The Fetchnotes team has been riding on a high-note, it seems. Since we first wrote about Fetchnotes, the team has added several thousand beta users, and by the end of this month will release Fetchnotes to the public.
Recently, cofounder Chase Lee was awarded title of Entrepreneur of the Year at the University of Michigan, where he studies as a Business student. We recently caught up with Chase to find out more about the award, and how he juggles life as both a startup cofounder, and full time student…
Tell me more about Entrepreneurial outreach at the University of Michigan?
It’s an exciting time to be a student at U-M. It’s getting to a point where if you haven’t heard about Entrepreneurship, you’re probably just not listening…
Every student entering into the engineering program will hear about M-powered and the other Entrepreneurial resources supported by the University.
We have classes like the Entrepreneurship Hour class – one of the biggest efforts on campus, with over 400 students that take this elective course. U-M’s Center for Entrepreneurship even took a bus to the lean startup conference in Grand Rapids early last year.
Techarb, an incubator supported by the Center for Entrepreneurship, the Zell Lurie Institute, and the Office of Vice President Research, gives Fetchnotes an office for recruiting, working, and hackathons/team meetings.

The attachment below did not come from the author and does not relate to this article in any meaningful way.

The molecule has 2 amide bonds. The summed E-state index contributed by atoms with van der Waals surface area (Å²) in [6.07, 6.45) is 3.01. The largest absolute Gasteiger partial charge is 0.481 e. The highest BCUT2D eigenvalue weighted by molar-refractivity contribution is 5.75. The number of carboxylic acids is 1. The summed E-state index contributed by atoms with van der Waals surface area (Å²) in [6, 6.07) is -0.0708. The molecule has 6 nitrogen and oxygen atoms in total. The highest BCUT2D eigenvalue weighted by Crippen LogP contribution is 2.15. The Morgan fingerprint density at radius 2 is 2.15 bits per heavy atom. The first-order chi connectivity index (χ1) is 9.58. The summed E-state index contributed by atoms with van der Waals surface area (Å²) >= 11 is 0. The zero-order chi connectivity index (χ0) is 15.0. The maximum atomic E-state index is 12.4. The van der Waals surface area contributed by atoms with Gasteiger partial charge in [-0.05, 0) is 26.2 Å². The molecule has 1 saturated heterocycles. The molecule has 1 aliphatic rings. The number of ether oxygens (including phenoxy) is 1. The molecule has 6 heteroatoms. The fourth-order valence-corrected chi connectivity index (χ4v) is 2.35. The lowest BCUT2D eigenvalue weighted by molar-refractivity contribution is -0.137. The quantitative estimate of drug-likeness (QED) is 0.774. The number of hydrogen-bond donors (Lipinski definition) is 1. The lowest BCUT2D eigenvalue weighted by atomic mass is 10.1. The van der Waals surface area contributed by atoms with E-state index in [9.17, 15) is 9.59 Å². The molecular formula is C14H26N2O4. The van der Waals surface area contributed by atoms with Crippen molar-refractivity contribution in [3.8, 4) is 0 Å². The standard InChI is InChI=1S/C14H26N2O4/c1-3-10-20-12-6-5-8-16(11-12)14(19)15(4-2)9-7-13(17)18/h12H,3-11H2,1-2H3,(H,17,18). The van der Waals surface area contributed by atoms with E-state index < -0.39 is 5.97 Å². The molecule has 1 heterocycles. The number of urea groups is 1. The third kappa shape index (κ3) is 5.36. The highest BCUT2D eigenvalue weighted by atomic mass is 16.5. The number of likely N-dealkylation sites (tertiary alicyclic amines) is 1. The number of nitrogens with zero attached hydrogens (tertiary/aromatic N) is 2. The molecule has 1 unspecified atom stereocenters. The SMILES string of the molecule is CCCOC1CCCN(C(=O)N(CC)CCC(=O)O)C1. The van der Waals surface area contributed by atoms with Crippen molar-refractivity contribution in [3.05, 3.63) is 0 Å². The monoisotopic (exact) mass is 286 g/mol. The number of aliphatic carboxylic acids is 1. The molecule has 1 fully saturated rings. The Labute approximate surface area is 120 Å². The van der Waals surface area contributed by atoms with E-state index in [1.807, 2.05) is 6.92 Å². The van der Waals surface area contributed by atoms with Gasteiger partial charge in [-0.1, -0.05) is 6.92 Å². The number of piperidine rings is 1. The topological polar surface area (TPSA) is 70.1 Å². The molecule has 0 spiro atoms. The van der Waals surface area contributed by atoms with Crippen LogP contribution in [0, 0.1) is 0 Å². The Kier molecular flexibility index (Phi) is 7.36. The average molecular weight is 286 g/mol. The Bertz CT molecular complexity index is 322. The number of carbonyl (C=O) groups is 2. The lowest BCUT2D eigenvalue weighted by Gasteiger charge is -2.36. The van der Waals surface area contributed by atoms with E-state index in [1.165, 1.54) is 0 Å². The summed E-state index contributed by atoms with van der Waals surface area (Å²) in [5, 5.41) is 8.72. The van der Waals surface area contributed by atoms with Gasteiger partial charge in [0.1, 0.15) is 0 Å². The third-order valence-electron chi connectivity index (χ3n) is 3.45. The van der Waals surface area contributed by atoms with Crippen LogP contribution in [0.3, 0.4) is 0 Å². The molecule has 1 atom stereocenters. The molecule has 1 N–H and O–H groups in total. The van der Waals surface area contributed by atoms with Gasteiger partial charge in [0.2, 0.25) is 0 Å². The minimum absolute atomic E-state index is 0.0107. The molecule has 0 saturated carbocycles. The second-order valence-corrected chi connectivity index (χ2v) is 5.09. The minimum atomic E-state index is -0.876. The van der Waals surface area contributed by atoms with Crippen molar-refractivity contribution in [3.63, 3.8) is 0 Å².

Back in November, we featured a post written by your partner in Fetchnotes, Alex Schiff, that covered a recent press push you did for the company. Will you talk a little more about Fetchnotes and it’s media appeal?
We currently have about 2400 users in a closed beta. The media push took us from 200 users when we first started, to adding 1,000 within a week. This was through features in ReadWriteWeb, AllthingsD, Wall Street Journal, and of course Grow Detroit. We wanted to keep the numbers small, to ensure we reach out to each new user right now to gain valuable member input and feedback.
What’s next for Fetchnotes?
We’re building in the use of the @ tag. It’s the simple nature of being able to quickly direct a memo toward an individual or group of people on Fetchnotes – launching publicly in the next month as well.
When did you start coding?
I started when I was about ten years old. I had an interest in taking computers apart and fixing them, and I took the initiative to learn programming. I started with C++, then PHP, and eventually Python — which is the programming language that Fetchnotes was built in.
You’re a full-time student, and a cofounder of a startup. What’s your day-to-day look like?
In addition to my classes, I work as a part-time developer for the school of Kinesiology at U-M. I typically work on their website during the day, in between classes and studying. Then I break from 5-6 for dinner, meetings, etc. Then I try to work on Fetchnotes for five hours or so. On weekends, time is spent between Fetchnotes and homework.
Sounds like you have a lot on your plate. How do you Filter out Distractions?
For a while, I was extremely busy doing freelance development. You want to help out friends and all, but it’s time consuming and ultimately you have to learn to say no to the things that aren’t integral to executing on your passion. Alex and i were also working on other startups that we ultimately filtered out to focus on one. Once we consciously made this choice as a team, Fetchnotes started seriously gaining traction.
See video of Chase accepting his award here: